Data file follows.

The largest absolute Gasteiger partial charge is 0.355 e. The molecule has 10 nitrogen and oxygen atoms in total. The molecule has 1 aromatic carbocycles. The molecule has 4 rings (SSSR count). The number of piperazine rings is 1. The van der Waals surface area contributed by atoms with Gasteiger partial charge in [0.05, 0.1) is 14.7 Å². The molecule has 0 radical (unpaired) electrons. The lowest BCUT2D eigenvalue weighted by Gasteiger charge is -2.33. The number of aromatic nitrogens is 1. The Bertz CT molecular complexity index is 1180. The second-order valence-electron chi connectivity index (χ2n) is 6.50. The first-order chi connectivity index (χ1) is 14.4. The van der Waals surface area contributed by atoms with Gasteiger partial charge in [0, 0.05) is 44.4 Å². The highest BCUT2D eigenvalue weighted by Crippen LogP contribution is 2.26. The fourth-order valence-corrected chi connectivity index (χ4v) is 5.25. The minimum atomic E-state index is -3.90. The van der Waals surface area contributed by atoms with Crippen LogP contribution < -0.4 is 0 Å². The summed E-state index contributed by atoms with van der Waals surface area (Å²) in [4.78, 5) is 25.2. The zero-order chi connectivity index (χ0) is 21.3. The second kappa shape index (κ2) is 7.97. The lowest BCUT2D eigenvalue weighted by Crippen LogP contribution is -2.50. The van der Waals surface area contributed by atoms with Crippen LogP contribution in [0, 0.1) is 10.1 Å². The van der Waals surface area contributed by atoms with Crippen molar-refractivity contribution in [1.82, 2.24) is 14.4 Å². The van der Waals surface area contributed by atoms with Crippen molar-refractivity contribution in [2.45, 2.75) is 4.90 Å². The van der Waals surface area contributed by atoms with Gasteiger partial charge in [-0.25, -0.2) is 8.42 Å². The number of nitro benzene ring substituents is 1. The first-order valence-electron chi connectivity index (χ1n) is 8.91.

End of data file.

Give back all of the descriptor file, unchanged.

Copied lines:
The largest absolute Gasteiger partial charge is 0.355 e. The molecule has 10 nitrogen and oxygen atoms in total. The molecule has 1 aromatic carbocycles. The molecule has 4 rings (SSSR count). The number of piperazine rings is 1. The van der Waals surface area contributed by atoms with Gasteiger partial charge in [0.05, 0.1) is 14.7 Å². The molecule has 0 radical (unpaired) electrons. The lowest BCUT2D eigenvalue weighted by Gasteiger charge is -2.33. The number of aromatic nitrogens is 1. The Bertz CT molecular complexity index is 1180. The second-order valence-electron chi connectivity index (χ2n) is 6.50. The first-order chi connectivity index (χ1) is 14.4. The van der Waals surface area contributed by atoms with Gasteiger partial charge in [0, 0.05) is 44.4 Å². The highest BCUT2D eigenvalue weighted by Crippen LogP contribution is 2.26. The fourth-order valence-corrected chi connectivity index (χ4v) is 5.25. The minimum atomic E-state index is -3.90. The van der Waals surface area contributed by atoms with Crippen LogP contribution < -0.4 is 0 Å². The summed E-state index contributed by atoms with van der Waals surface area (Å²) in [4.78, 5) is 25.2. The zero-order chi connectivity index (χ0) is 21.3. The second kappa shape index (κ2) is 7.97. The lowest BCUT2D eigenvalue weighted by Crippen LogP contribution is -2.50. The van der Waals surface area contributed by atoms with Crippen LogP contribution in [0, 0.1) is 10.1 Å². The van der Waals surface area contributed by atoms with Crippen molar-refractivity contribution in [1.82, 2.24) is 14.4 Å². The van der Waals surface area contributed by atoms with Crippen molar-refractivity contribution in [2.45, 2.75) is 4.90 Å². The van der Waals surface area contributed by atoms with Gasteiger partial charge in [-0.25, -0.2) is 8.42 Å². The number of nitro benzene ring substituents is 1. The first-order valence-electron chi connectivity index (χ1n) is 8.91.